Adam Bednar//May 7, 2020
//May 7, 2020
Gov. Larry Hogan vetoed a bill settling litigation over state funding for Maryland’s historically black colleges and universities.
Hogan vetoed the bill, which would have delivered $577 million in additional state funding over a decade to settle a years-old lawsuit with Maryland’s four HBCUs, citing increased spending amidst the fallout from the COVID-19 pandemic.
“The COVID-19 pandemic wrought unprecedented and long-lasting damage to our national and state economies in just a matter of weeks. The pressures on state and local budgets from COVID-19 and the resulting economic fallout may be significantly worse than any experienced since the Great Depression,” Hogan wrote in a letter to Senate President Bill Ferguson and House Speaker Adrienne Jones.
In the letter Hogan called the bill and other vetoed legislation “worthy of consideration.” Ultimately, however, the state’s financial status is too precarious, he said. Maryland is expected to lose $2.8 billion dollars, which includes $1 billion in income tax revenue, over the next three months because of the coronavirus, according to early projections from the comptroller’s office.
“Clearly we are frustrated and disappointed that our work was responded to with the governor’s veto,” said Del. Darryl Barnes, D-Prince George’s and chairman of the Legislative Black Caucus. “Allowing the bill to become law would have leveled the playing field for our HBCUs. We will continue to work on this important issue in this upcoming session.”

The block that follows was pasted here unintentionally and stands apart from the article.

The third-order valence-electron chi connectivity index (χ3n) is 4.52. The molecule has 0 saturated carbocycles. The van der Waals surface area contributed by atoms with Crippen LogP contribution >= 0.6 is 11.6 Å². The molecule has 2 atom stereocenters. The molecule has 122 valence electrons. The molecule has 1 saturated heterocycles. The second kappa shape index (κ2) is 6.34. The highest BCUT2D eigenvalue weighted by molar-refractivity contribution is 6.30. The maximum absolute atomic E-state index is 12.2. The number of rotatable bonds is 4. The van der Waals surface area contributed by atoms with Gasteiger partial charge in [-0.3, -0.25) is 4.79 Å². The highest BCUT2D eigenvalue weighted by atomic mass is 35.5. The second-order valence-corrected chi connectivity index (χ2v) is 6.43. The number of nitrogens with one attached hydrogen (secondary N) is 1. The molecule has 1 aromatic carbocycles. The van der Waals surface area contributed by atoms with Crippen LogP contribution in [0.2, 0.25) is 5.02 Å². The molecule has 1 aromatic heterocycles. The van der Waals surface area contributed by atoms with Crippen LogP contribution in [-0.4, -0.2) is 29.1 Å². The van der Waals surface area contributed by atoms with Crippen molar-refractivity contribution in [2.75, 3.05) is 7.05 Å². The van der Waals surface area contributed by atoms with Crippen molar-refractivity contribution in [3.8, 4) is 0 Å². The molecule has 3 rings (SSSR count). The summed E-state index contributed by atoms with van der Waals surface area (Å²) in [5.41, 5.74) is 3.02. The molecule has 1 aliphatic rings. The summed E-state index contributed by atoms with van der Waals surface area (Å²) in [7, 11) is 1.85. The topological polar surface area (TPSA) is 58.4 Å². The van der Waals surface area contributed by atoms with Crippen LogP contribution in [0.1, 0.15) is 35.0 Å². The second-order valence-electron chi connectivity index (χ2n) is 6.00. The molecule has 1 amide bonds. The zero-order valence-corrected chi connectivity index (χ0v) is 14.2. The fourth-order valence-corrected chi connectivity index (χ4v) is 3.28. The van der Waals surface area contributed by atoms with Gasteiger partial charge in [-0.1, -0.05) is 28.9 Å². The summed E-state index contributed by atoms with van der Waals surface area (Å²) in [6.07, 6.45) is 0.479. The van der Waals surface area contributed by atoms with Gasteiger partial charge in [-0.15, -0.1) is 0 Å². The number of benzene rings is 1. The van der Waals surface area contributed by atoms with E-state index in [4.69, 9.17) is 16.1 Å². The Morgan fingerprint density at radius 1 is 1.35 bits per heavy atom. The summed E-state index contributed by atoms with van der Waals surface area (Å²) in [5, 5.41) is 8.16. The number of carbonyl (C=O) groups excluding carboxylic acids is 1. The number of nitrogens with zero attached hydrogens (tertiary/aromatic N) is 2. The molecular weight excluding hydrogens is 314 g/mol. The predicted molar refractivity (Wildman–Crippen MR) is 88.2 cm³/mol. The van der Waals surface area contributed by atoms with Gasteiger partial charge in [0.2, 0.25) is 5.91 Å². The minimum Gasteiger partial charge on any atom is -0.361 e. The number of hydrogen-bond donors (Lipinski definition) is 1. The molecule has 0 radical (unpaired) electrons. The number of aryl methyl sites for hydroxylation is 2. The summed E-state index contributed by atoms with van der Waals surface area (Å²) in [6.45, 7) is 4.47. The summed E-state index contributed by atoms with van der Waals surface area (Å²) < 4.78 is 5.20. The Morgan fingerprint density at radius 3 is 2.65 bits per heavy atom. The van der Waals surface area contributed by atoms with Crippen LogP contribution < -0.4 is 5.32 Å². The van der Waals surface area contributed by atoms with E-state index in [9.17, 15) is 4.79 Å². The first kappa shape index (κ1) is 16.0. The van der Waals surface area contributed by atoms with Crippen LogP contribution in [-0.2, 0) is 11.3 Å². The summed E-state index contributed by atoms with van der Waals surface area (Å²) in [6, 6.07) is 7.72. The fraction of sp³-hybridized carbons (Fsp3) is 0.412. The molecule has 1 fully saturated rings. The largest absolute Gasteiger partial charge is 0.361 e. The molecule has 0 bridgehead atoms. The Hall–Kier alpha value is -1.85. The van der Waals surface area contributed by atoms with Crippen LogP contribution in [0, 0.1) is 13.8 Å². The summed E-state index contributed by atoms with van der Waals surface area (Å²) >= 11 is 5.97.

The bill passed both chambers of Maryland’s General Assembly with broad bipartisan support. Michael D. Jones, who represented plaintiffs the Coalition for Equity and Excellence in Higher Education, previously compared the bill’s passage to the enactment of historic civil rights legislation.
“I listened to the vote and debate livestreamed on the floor of the Senate, and it was like listening to the passage of a historic civil rights legislation,” Jones wrote in an email to The Daily Record in March. “The unanimous vote in the Senate was historic.”
The plaintiffs, a group representing alumni of Bowie State University, Coppin State University, Morgan State University and the University of Maryland Eastern Shore, accused the Maryland Higher Education Commission in 2006 of allowing traditionally white schools to duplicate programs unique to the HCBUs, fostering segregation.
In 2013 U.S. District Judge Catherine C. Blake sided with the Coalition for Equity and Excellence in Higher Education.
Last year Hogan offered to settle the lawsuit for $200 million, which was $100 million higher than an offer from the previous year.
The governor also told Jones, who sponsored the vetoed bill, it was in the purview of the legislature to settle the lawsuit.
The funding would have been split between the universities proportionately based on enrollment. Funding would have started in 2022 and continued through 2031.
Maryland’s legislative leaders must decide if they will try to override Hogan’s veto in a special session once stay-at-home orders due to the pandemic are lifted or delay the veto override until the legislature’s 2021 session.n